When last we left my attempt at amateur radio, I had passed my test and ordered a radio. I was awaiting my license from the FCC and looking forward to moving ahead. Since then a bit has happened.
Recently I attended my first local radio club meeting. It was a fascinating experience because I knew almost none of the vocabulary that was being used and I had no experience to use context clues to help me. I sat next to some very nice people who helped me out when I needed it. There were also a lot more people than I thought would be there. Like 90+ people in fact. Everyone was very friendly and helpful.
At this point my license and radio had come in. Being nervous of messing something up I had really only listened to hear what I could. I met a gentleman that was willing to help me program my radio to listen to the local (and not so local) chatter which was awesome. After helping me, I also got a tour of our local county emergency services building and I was in awe. I knew we had a lot of resources through the county, but I didn’t think it was so comprehensive.
As I’m writing this, I just finished up my first transmission on my radio to check in with a local net. Basically, I logged in to a conversation of local radio operators during a training session. Was I nervous? Yes. Was it as nerve racking as I thought it would be? No. So far, so good.
I tend to fall into the same trap over and over. I play to my strengths. A common trope right now in the leadership world is making sure that we operate from our strengths instead of work on our weaknesses, and I can understand why. Why would I work harder on things that I could delegate to those who are gifted in that area? I decided about two weeks ago that I was going to take on a new learning opportunity that I have no background in.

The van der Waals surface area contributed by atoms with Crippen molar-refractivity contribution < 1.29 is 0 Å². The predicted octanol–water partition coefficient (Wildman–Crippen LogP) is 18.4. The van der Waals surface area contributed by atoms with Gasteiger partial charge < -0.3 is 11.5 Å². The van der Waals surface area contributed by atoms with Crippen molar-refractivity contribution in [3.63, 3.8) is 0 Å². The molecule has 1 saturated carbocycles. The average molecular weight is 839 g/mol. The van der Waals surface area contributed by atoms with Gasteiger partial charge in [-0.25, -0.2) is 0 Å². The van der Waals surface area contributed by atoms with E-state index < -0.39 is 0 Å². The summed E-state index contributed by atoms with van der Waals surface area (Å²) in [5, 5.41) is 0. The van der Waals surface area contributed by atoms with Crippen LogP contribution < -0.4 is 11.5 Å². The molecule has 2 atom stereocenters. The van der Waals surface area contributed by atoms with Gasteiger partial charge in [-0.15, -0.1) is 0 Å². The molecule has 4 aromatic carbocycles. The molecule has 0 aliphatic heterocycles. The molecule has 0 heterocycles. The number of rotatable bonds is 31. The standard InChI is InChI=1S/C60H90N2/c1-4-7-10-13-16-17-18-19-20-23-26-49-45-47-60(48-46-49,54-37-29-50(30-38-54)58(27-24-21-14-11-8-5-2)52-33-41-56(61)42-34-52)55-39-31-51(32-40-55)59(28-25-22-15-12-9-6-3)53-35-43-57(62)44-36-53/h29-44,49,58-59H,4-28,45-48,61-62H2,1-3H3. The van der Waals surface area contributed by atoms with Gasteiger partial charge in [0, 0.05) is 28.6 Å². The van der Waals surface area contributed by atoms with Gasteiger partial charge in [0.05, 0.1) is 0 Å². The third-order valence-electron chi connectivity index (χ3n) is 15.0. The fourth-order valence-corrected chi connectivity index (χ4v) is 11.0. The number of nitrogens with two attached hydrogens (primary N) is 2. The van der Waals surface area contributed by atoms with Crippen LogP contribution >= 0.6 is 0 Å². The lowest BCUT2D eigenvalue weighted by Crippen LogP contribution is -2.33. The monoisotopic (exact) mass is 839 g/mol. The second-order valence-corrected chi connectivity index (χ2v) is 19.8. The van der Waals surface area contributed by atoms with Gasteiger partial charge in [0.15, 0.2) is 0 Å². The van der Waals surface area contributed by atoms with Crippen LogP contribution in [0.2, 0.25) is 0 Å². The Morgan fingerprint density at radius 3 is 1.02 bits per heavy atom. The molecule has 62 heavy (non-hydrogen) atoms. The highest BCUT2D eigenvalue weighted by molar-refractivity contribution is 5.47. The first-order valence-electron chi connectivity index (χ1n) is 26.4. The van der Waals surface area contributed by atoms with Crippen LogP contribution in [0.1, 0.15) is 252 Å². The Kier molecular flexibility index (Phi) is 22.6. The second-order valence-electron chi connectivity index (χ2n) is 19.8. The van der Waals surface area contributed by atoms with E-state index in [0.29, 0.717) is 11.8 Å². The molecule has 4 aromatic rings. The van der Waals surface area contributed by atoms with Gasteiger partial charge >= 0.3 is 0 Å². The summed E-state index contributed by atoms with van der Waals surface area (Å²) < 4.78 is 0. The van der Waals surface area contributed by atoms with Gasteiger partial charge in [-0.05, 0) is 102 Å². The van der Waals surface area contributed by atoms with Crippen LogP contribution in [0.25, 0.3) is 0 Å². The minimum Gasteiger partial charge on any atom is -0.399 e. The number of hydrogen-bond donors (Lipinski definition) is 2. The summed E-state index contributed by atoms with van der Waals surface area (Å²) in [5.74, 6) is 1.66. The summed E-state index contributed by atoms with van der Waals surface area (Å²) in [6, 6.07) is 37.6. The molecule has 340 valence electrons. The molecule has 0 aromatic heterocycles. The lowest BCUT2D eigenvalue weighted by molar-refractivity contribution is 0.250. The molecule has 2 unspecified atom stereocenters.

I am a history teacher by trade, hopefully you already know this. My wheelhouse is compare/contrast, primary sources, reading, and writing. In general, I like to tell stories about the past. Very little of my day-to-day brain power is delegated to the math or science part of my brain. While I do enjoy learning things that I am naturally inclined to, I started thinking about times in my life when I really enjoyed learning new things. The nerd part of me began longing for the merit badge system of the Boy Scouts (now the Scouts).
There are programs out there for adults that are merit badge based, but I cannot afford their prices. So I thought about an area that does not cost too much to get into that flexes the math and science area of my brain. It would be a bonus if it provided a skill that I could use in the future (potentially). So I settled on Amateur Radio, better known as “Ham Radio”.
My first step towards getting on the air was passing the licence exam. The initial licence costs under $20 and a book or app to study. For this exam I bought the book and the app, but I found the app much easier to study in small amounts of time. I had a little under a week before the local ham radio club offered the test, so I studied my tail off during that time. I showed up on test day and passed the test. I am now waiting on the FCC to issue me a licence.
In the mean time (since it can take a couple of weeks), I ordered my first radio. I opted for the handheld variety to start out with. I also signed up for the local ham radio club which conveniently is right around the corner from my house. I am going to keep updating my progress and how much I’ve learned. Who knows, maybe this will start the trend of me having all kinds of other learning adventures.